Any business owner dumb enough to believe that they either be 100% white hat or they are guaranteed to be penalized also deserves to fail in their business.  Millions of webmasters have built “Grey” hat links and are still doing quite well (and will continue to regardless of future Google updates).  Many of them have made a ton of money, while their  competitors were too scared to take any risks. Too scared or to ignorant not to be brainwashed by “White hat” link builders whose only tactic for getting clients is to create boogeymen.

    Anyone who has ever built “grey” links intelligently knows that the likelihood of getting heavily penalized is so extremely small that it way outweighs the risks.

    repeat.. “built links intelligently”.  And yes, there is a middle ground.  You can be an intelligent link builder and also be grey hat.
     

  • netviper

    So are these guys the same as textlinkads.com? I see them all over search engine watch.

  • http://kercommunications.com Nick

    “We’ve never mislead our customers or took them down a particular path. We don’t tell them one thing and do something else,” he said. We can be attacked and say we’ve bought links, but we’ve never mislead individuals [about them]”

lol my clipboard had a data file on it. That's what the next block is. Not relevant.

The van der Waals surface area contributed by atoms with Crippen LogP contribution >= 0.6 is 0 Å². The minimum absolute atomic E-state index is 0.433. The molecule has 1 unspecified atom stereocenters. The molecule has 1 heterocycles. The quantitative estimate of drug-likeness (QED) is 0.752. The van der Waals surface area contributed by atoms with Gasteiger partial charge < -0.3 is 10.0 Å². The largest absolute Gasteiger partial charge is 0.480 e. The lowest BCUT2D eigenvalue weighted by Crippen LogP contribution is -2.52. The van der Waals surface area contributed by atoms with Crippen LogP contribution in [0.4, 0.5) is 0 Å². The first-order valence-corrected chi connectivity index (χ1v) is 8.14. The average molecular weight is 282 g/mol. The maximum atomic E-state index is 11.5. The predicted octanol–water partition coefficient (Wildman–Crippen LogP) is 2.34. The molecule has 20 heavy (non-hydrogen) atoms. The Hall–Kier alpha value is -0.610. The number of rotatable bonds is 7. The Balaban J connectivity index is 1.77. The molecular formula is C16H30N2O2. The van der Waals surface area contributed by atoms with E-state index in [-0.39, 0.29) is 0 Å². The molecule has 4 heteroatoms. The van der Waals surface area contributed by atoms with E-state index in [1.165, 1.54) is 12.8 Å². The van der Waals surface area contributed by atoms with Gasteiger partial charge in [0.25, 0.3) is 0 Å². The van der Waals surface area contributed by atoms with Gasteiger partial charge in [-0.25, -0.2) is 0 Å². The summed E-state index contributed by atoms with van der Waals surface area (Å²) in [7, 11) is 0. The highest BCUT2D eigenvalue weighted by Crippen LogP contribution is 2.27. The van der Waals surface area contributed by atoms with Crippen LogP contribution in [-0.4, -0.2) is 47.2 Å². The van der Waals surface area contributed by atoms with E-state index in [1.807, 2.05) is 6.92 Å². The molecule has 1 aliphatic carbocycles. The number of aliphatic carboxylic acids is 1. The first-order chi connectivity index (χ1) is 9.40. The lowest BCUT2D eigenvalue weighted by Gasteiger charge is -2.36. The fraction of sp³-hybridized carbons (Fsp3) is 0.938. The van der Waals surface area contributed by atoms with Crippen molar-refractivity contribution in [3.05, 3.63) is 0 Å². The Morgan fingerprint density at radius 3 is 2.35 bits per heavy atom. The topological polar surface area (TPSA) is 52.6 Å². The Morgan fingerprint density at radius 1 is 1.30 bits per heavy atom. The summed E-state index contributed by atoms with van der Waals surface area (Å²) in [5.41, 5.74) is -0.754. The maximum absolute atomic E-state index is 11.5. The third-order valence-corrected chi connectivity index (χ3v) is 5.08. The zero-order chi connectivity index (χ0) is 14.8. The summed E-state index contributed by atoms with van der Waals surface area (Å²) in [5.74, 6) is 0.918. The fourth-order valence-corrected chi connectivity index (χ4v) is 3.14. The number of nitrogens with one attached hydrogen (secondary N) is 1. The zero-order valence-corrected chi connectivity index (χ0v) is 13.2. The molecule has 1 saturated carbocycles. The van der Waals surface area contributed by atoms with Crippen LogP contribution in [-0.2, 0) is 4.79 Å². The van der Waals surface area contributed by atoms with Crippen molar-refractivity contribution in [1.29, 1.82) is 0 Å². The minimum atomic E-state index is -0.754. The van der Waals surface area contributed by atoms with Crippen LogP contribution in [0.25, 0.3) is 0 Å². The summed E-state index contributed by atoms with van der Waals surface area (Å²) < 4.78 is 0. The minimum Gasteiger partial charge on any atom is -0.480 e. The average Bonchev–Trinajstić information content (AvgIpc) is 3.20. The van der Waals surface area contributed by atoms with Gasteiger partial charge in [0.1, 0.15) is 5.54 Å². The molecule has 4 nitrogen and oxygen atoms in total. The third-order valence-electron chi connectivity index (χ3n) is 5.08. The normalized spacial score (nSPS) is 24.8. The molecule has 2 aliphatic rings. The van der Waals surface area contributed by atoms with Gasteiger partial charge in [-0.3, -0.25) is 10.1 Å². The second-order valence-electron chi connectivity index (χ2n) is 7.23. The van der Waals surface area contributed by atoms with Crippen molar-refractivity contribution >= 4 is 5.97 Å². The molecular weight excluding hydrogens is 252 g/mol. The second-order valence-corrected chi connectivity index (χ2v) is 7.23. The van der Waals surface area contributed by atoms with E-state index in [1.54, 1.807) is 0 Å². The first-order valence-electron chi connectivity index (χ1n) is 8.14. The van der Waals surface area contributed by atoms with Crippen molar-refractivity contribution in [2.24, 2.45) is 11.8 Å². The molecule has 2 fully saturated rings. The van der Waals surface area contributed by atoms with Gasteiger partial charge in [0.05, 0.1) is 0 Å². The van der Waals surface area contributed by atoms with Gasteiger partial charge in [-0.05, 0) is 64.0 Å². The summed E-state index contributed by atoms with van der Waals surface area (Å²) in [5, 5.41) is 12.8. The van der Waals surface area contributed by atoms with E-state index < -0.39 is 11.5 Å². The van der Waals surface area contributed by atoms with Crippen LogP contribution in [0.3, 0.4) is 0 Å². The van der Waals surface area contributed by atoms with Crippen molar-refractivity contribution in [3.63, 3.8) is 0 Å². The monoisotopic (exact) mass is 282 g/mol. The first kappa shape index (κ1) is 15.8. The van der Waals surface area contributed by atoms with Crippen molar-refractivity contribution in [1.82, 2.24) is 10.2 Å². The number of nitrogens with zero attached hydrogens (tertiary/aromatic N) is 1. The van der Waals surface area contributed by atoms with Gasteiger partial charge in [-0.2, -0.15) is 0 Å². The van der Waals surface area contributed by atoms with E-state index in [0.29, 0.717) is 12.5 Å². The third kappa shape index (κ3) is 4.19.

Did you also tell them the risk involved?

    I wonder how many businesses have been harmed by the lack of integrity and these multiple personalities – oops “personas”.  Putting a nicer label on dishonesty doesn’t make it a good thing.

  • http://searchengineland.com/ Danny Sullivan

    Not to my knowledge. It’s hard when iAcquire doesn’t want to list some of the subsidiaries / personas that it may have, but Text Link Ads is a long-standing company that’s been around for ages. I don’t believe they were sold or are part of iAcquire.

  • http://searchengineland.com/ Danny Sullivan

    For some businesses, white hat or die is actually good advice. That’s because if they are small, unnecessary to Google’s listings, getting caught doing something black hat can kill them. Dead. Talk to some people hit by the Penguin Update, or the Florida Update, for that matter.

    As for “grey hat,” Google’s rules don’t allow for this. They don’t have some range of color. You either play by its white hat rules or you don’t. Grey hat, black hat, doesn’t matter — you still might banned, so understand the risks and don’t think that because you were doing something you considered “grey” that everything is fine. It might not be.

    There’s plenty of unnecessary rhetoric and hostility on both sides of the white hat / black hat debate. Nothing new there other than that you get new generations doing the same old debating.